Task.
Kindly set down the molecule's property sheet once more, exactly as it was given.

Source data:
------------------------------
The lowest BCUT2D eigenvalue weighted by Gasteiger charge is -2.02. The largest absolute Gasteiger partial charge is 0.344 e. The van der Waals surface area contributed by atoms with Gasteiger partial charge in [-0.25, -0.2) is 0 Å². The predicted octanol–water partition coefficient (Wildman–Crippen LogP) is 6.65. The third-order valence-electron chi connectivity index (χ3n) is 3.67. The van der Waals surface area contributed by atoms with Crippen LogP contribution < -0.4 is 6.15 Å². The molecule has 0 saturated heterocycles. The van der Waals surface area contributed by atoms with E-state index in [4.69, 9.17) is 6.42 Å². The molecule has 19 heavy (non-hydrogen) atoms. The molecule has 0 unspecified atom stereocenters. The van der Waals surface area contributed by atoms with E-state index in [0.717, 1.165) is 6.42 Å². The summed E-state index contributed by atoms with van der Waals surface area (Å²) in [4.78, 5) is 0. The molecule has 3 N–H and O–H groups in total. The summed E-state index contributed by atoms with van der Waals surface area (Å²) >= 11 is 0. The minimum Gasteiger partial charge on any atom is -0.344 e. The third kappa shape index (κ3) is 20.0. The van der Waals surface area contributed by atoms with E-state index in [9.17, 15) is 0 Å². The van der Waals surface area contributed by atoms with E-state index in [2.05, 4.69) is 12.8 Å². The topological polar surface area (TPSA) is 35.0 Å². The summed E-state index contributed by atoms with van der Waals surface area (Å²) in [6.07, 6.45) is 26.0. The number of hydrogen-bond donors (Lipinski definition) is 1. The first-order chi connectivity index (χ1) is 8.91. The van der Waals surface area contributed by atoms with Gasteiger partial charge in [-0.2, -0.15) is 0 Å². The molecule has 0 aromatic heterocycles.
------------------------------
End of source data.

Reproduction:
The lowest BCUT2D eigenvalue weighted by Gasteiger charge is -2.02. The largest absolute Gasteiger partial charge is 0.344 e. The van der Waals surface area contributed by atoms with Gasteiger partial charge in [-0.25, -0.2) is 0 Å². The predicted octanol–water partition coefficient (Wildman–Crippen LogP) is 6.65. The third-order valence-electron chi connectivity index (χ3n) is 3.67. The van der Waals surface area contributed by atoms with Crippen LogP contribution < -0.4 is 6.15 Å². The molecule has 0 saturated heterocycles. The van der Waals surface area contributed by atoms with E-state index in [4.69, 9.17) is 6.42 Å². The molecule has 19 heavy (non-hydrogen) atoms. The molecule has 0 unspecified atom stereocenters. The van der Waals surface area contributed by atoms with E-state index in [0.717, 1.165) is 6.42 Å². The summed E-state index contributed by atoms with van der Waals surface area (Å²) in [4.78, 5) is 0. The molecule has 3 N–H and O–H groups in total. The summed E-state index contributed by atoms with van der Waals surface area (Å²) >= 11 is 0. The minimum Gasteiger partial charge on any atom is -0.344 e. The third kappa shape index (κ3) is 20.0. The van der Waals surface area contributed by atoms with E-state index in [9.17, 15) is 0 Å². The van der Waals surface area contributed by atoms with E-state index in [2.05, 4.69) is 12.8 Å². The topological polar surface area (TPSA) is 35.0 Å². The summed E-state index contributed by atoms with van der Waals surface area (Å²) in [6.07, 6.45) is 26.0. The number of hydrogen-bond donors (Lipinski definition) is 1. The first-order chi connectivity index (χ1) is 8.91. The van der Waals surface area contributed by atoms with Gasteiger partial charge in [-0.2, -0.15) is 0 Å². The molecule has 0 aromatic heterocycles.